By the late 1980s, Nick had been teaching for over a year and was practicing on the simulator but had less than 600 hours on real airplanes. He was also flying part time for General Telephone and Electrics Company (GTE) on a Cesna Citation airplane. Around 1994 Alaska Airlines purchased several Boeing 737-400s and Nick was one of the instructors for their pilots. As an auto-flight subject matter expert, he was known to Alaska. When Alaska was looking for qualified instructors in the mid-1990s, he was made a significant offer to leave Boeing and work for Alaska. By 1996 he was fully qualified as a pilot and has continued his career with them ever since. Presently he works “on call” as an instructor and flies passenger routes as well. He now makes two to three training trips per month but most of his time is on the simulator. With retirement a few years away, he still finds his work very rewarding and thinks about learning to fly a helicopter.
Nick credits his ambition to his Greek heritage. He was teased a bit by his young neighborhood friends but never ridiculed or treated with disrespect. For Cheryl, the Greek family traditions and dynamics are most enjoyable, especially at family gatherings. While Nick’s mother may have wanted him to marry “a good Greek girl,” after some initial reluctance, Cheryl became an integral part of the Greek culture and Greek Orthodox faith. A highlight of family celebrations was on the Sunday following Easter when Nick’s father, Thomas, would hold a big party with food, dancing and music to celebrate his name day (the day on which one’s baptismal namesake saint is recognized). Their children, while exposed to Greek traditions and religion when young, have migrated away from the church and the culture.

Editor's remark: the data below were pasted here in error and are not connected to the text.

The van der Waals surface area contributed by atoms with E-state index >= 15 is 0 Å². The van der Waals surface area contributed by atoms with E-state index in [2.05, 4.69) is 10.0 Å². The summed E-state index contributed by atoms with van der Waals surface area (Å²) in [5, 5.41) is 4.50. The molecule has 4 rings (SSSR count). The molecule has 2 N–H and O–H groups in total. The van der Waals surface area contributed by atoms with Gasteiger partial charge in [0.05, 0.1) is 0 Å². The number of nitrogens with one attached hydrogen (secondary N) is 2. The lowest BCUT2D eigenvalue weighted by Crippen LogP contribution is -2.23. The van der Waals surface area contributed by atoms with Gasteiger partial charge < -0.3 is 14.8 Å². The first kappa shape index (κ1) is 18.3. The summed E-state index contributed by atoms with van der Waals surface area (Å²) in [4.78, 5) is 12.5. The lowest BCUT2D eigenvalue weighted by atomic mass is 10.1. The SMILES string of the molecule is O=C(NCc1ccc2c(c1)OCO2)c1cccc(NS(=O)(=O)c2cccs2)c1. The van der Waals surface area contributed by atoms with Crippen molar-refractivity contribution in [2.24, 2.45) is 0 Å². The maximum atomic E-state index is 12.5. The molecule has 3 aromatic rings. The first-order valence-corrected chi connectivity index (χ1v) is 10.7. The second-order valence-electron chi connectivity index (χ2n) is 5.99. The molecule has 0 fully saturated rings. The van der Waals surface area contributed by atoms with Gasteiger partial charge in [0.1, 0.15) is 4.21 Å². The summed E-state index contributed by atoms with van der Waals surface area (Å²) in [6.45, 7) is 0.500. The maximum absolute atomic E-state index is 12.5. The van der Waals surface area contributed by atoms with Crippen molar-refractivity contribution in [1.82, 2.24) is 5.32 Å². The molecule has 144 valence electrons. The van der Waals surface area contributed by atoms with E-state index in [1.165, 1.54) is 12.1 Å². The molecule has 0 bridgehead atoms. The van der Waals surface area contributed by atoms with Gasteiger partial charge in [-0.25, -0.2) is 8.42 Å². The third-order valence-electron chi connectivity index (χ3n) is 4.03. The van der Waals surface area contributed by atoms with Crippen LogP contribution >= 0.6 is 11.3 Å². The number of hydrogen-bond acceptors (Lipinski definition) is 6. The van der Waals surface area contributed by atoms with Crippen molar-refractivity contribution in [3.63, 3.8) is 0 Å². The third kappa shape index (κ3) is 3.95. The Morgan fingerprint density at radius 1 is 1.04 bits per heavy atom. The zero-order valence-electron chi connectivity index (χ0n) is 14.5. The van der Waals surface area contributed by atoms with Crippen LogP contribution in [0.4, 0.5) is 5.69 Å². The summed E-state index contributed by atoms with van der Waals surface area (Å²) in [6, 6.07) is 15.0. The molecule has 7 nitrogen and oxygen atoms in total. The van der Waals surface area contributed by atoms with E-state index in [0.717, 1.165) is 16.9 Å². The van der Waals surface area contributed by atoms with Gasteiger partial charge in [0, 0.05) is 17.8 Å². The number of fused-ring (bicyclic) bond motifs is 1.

Although he spoke only Greek until he was five, Nick now struggles to get it back. However, a few Greek sayings come easily to him. For example: nahathis (get lost); na fas xilo (literally to eat wood or I’ll hit you with a stick); mavro sa makaronia (slap with a hard noodle). It is important for Nick to “keep your priorities straight”: God, Family and Country, and you will do well. While Nick grew up with a strong Greek identity the culture for him has faded over the years mostly because he has no roots in Greece. But, his Greek Orthodox faith has remained strong and has increased as he has grown older. At the Church of the Assumption in Seattle, Nick can be seen assisting in the liturgy and views himself as “the world’s oldest altar boy,” or close to it.By John and Joann Nicon, December, 2018 VIDEO SEGMENTS
1 Nick Cosmakos, 2018
2 Nick’s family: (l-r) standing: Angeliki, Thomas, maternal uncle George (seated), theo (uncle) Demo married to paternal thea (aunt) Helen, papou Niko Cosmakos; seated: paternal uncle George, 1958
3 Nick, 1961
4 Nick senior class photo, 1976
5 Nick wrestling, 1970s
6 Nick playing football, 1970s
7 Nick with helicopter, 1980
8 Cheryl, 1957
9 Cheryl, 1978
10 Cheryl and Nick wedding, 1979
11 Cheryl with nursing colleagues, 2000
12 Niclina and Tom, 1984
13 Thomas, Angeliki, Nick, Niclina and Tom, 1986
14 Nick and Cheryl, 1989
15 Nick in uniform, 2003
16 Nick in Sitka, Alaska, 2013
17 Nick and Niclina (first flight together), 2017
18 Nick and Niclina, 2018
19 Niclina, Tom, Nick, Cheryl, 2010
21 Cosmakos family (l-r) Paul Gluntz, Nick, Danny Sheehan, Cheryl, Thomas, Kiki, Litsa, Niclina, Stephen Carlson, Pierre Schutz, 2015
22 Nick and Cheryl, 2018
Photos 1 and 22 by John Nicon; all others from Cosmakos family collection SOURCES
Video interview by John and Joann Nicon, May 2018